During hurricane season in North America, attention is typically focused on the Atlantic basin, but this year category 4 Hurricane Hilary is also marching up the Pacific Coast of Mexico with plans to deliver a deluge to the southwestern US.
Friday morning, Hilary was recording sustained winds of 145 miles per hour with stronger gusts. The storm is forecast to weaken as it approaches Baja California this weekend.
“Fluctuations in intensity are likely over the next day or so,” reads the forecast discussion from the National Hurricane Center. “Weakening is expected to begin by Saturday, but Hilary will still be a hurricane when it approaches the west coast of the Baja California peninsula Saturday night and Sunday. Hilary is expected to weaken to a tropical storm by Sunday afternoon before it reaches southern California.”
For years now I’ve tried to stress that in the 21st century, with oceans that are significantly warmer on average than they were in previous centuries, we need to consider more than just the wind speeds of tropical storms.
The reality is that a hurricane can inflict the majority of its damage long after it has weakened to category one hurricane or even been reduced to tropical storm status. Increasingly over the past two decades we’ve seen storms churn offshore for days, soaking up biblical amounts of warm sea water that then gets dumped after it comes ashore, weakens, slows down and just sits there flooding communities.
This is thanks, in part, to warmer oceans that encourage strong storms to slow down and just soak up the sea like a sponge. As they disintegrate over land, that atmospheric sponge gets squeezed.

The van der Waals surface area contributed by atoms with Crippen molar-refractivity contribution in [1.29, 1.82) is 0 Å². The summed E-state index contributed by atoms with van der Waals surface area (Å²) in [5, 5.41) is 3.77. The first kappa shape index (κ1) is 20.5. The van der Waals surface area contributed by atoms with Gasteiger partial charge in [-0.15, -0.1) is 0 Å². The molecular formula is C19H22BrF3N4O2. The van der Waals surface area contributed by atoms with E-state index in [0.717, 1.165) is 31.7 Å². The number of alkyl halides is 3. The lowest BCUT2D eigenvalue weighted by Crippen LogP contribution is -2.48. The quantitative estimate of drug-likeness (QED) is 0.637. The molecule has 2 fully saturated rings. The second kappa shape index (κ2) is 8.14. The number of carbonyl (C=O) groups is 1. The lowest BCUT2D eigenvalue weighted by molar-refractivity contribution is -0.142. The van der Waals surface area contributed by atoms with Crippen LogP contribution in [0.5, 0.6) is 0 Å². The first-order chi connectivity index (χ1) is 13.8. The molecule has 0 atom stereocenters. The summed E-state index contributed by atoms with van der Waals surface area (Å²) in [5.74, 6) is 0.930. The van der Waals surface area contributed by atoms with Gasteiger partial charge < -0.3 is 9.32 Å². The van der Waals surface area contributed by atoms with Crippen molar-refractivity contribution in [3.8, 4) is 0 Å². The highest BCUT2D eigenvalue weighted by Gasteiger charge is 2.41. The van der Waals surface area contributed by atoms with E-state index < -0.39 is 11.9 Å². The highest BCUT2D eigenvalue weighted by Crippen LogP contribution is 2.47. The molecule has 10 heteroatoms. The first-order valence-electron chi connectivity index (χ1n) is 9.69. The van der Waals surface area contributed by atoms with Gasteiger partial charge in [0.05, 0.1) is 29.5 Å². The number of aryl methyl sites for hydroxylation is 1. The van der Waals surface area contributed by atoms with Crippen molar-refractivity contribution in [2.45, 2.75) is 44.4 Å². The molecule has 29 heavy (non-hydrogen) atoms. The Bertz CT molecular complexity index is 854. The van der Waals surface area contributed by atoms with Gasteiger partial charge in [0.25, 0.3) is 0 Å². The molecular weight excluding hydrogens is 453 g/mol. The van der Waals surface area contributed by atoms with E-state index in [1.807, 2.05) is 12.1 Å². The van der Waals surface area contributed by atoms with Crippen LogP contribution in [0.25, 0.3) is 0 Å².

This happened in dramatic fashion with Hurricane Harvey dumping up to five feet of rain on the Houston area in 2017, and again with Hurricane Florence over the Carolinas the following year.
Now it looks as if something similar is about to play out, albeit on a smaller scale, in southern California and the southwest.
Hilary is forecast to drop up to 10 inches of rain on Baja California this weekend, possibly causing flash flooding. Heavy rainfall is expected to continue as the storm crawls north to more heavily populated areas north of the US-Mexico border.
“Rainfall amounts of 3 to 6 inches, with isolated amounts of 10 inches, are expected across portions of southern California and southern Nevada, which would lead to significant and rare impacts,” the NHC forecast reads.
Flood watches are in effect from San Diego to Los Angeles and Las Vegas. Thanks to abundant mountainous terrain and desert soils, the danger of flash flooding is particularly concerning in this region, which isn’t particularly used to dealing with such conditions. Runoff cascading down narrow drainages can easily take travelers and others by surprise.
So be careful out there, check with local weather forecasts and remember that in the 21st century, a downgraded storm doesn’t mean the danger has passed.
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